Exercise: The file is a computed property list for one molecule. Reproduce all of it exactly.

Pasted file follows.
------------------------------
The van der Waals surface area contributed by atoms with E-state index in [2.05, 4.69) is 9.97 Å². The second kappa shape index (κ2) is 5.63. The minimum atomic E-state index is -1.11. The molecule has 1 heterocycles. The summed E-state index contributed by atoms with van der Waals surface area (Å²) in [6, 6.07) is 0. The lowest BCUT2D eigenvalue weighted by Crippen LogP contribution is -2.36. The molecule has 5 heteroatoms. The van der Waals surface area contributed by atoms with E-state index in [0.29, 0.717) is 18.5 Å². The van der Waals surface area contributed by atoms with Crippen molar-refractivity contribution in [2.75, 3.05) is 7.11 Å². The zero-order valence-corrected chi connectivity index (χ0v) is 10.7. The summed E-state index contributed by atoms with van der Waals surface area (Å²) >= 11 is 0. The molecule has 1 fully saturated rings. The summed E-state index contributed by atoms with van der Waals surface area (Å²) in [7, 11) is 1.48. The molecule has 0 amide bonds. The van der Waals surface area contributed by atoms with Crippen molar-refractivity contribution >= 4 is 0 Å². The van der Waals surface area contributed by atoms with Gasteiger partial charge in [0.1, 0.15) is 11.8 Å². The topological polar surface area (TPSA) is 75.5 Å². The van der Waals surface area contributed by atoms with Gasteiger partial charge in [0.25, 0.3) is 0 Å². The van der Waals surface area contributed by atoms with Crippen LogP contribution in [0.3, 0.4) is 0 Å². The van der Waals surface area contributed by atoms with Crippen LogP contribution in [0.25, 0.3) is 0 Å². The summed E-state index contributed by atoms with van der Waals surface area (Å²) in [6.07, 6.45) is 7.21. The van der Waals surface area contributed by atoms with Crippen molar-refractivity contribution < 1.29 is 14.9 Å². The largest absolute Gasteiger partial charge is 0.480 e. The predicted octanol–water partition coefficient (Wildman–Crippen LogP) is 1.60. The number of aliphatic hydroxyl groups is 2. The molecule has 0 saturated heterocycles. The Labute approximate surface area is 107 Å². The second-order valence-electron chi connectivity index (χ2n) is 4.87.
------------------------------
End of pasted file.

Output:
The van der Waals surface area contributed by atoms with E-state index in [2.05, 4.69) is 9.97 Å². The second kappa shape index (κ2) is 5.63. The minimum atomic E-state index is -1.11. The molecule has 1 heterocycles. The summed E-state index contributed by atoms with van der Waals surface area (Å²) in [6, 6.07) is 0. The lowest BCUT2D eigenvalue weighted by Crippen LogP contribution is -2.36. The molecule has 5 heteroatoms. The van der Waals surface area contributed by atoms with E-state index in [0.29, 0.717) is 18.5 Å². The van der Waals surface area contributed by atoms with Crippen molar-refractivity contribution in [2.75, 3.05) is 7.11 Å². The zero-order valence-corrected chi connectivity index (χ0v) is 10.7. The summed E-state index contributed by atoms with van der Waals surface area (Å²) >= 11 is 0. The molecule has 1 fully saturated rings. The summed E-state index contributed by atoms with van der Waals surface area (Å²) in [7, 11) is 1.48. The molecule has 0 amide bonds. The van der Waals surface area contributed by atoms with Crippen molar-refractivity contribution >= 4 is 0 Å². The van der Waals surface area contributed by atoms with Gasteiger partial charge in [0.1, 0.15) is 11.8 Å². The topological polar surface area (TPSA) is 75.5 Å². The van der Waals surface area contributed by atoms with Gasteiger partial charge in [0.25, 0.3) is 0 Å². The van der Waals surface area contributed by atoms with Crippen LogP contribution in [0.3, 0.4) is 0 Å². The van der Waals surface area contributed by atoms with Crippen LogP contribution in [0.25, 0.3) is 0 Å². The summed E-state index contributed by atoms with van der Waals surface area (Å²) in [6.07, 6.45) is 7.21. The van der Waals surface area contributed by atoms with Crippen molar-refractivity contribution < 1.29 is 14.9 Å². The largest absolute Gasteiger partial charge is 0.480 e. The predicted octanol–water partition coefficient (Wildman–Crippen LogP) is 1.60. The number of aliphatic hydroxyl groups is 2. The molecule has 0 saturated heterocycles. The Labute approximate surface area is 107 Å². The second-order valence-electron chi connectivity index (χ2n) is 4.87.